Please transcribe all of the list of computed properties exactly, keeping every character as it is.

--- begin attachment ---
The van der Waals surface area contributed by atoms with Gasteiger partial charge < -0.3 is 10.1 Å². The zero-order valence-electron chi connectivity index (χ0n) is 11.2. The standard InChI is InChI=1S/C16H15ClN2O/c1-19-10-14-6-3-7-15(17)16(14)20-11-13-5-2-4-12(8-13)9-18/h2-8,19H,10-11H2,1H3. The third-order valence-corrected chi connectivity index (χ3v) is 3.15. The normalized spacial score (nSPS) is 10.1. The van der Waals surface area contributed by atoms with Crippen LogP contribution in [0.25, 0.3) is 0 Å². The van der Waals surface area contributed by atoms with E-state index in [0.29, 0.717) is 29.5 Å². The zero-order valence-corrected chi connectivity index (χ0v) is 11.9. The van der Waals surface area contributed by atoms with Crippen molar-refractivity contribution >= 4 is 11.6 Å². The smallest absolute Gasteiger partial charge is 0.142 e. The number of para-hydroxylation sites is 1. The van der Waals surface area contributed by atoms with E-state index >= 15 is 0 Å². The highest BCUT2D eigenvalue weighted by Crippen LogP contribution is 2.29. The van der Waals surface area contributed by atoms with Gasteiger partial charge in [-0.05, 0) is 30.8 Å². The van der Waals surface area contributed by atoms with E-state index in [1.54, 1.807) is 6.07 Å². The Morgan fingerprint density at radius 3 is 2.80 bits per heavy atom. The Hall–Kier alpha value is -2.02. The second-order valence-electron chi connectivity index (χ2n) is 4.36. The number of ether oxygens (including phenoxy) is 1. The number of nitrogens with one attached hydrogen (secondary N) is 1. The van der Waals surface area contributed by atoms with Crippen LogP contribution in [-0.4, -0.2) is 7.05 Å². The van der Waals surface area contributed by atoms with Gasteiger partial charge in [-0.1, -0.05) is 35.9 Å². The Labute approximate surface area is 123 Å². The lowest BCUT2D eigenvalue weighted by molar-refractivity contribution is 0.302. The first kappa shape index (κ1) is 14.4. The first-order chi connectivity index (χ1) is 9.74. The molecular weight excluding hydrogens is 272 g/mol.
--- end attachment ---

The van der Waals surface area contributed by atoms with Gasteiger partial charge < -0.3 is 10.1 Å². The zero-order valence-electron chi connectivity index (χ0n) is 11.2. The standard InChI is InChI=1S/C16H15ClN2O/c1-19-10-14-6-3-7-15(17)16(14)20-11-13-5-2-4-12(8-13)9-18/h2-8,19H,10-11H2,1H3. The third-order valence-corrected chi connectivity index (χ3v) is 3.15. The normalized spacial score (nSPS) is 10.1. The van der Waals surface area contributed by atoms with Crippen LogP contribution in [0.25, 0.3) is 0 Å². The van der Waals surface area contributed by atoms with E-state index in [0.29, 0.717) is 29.5 Å². The zero-order valence-corrected chi connectivity index (χ0v) is 11.9. The van der Waals surface area contributed by atoms with Crippen molar-refractivity contribution >= 4 is 11.6 Å². The smallest absolute Gasteiger partial charge is 0.142 e. The number of para-hydroxylation sites is 1. The van der Waals surface area contributed by atoms with E-state index >= 15 is 0 Å². The highest BCUT2D eigenvalue weighted by Crippen LogP contribution is 2.29. The van der Waals surface area contributed by atoms with Gasteiger partial charge in [-0.05, 0) is 30.8 Å². The van der Waals surface area contributed by atoms with E-state index in [1.54, 1.807) is 6.07 Å². The Morgan fingerprint density at radius 3 is 2.80 bits per heavy atom. The Hall–Kier alpha value is -2.02. The second-order valence-electron chi connectivity index (χ2n) is 4.36. The number of ether oxygens (including phenoxy) is 1. The number of nitrogens with one attached hydrogen (secondary N) is 1. The van der Waals surface area contributed by atoms with Crippen LogP contribution in [-0.4, -0.2) is 7.05 Å². The van der Waals surface area contributed by atoms with Gasteiger partial charge in [-0.1, -0.05) is 35.9 Å². The Labute approximate surface area is 123 Å². The lowest BCUT2D eigenvalue weighted by molar-refractivity contribution is 0.302. The first kappa shape index (κ1) is 14.4. The first-order chi connectivity index (χ1) is 9.74. The molecular weight excluding hydrogens is 272 g/mol.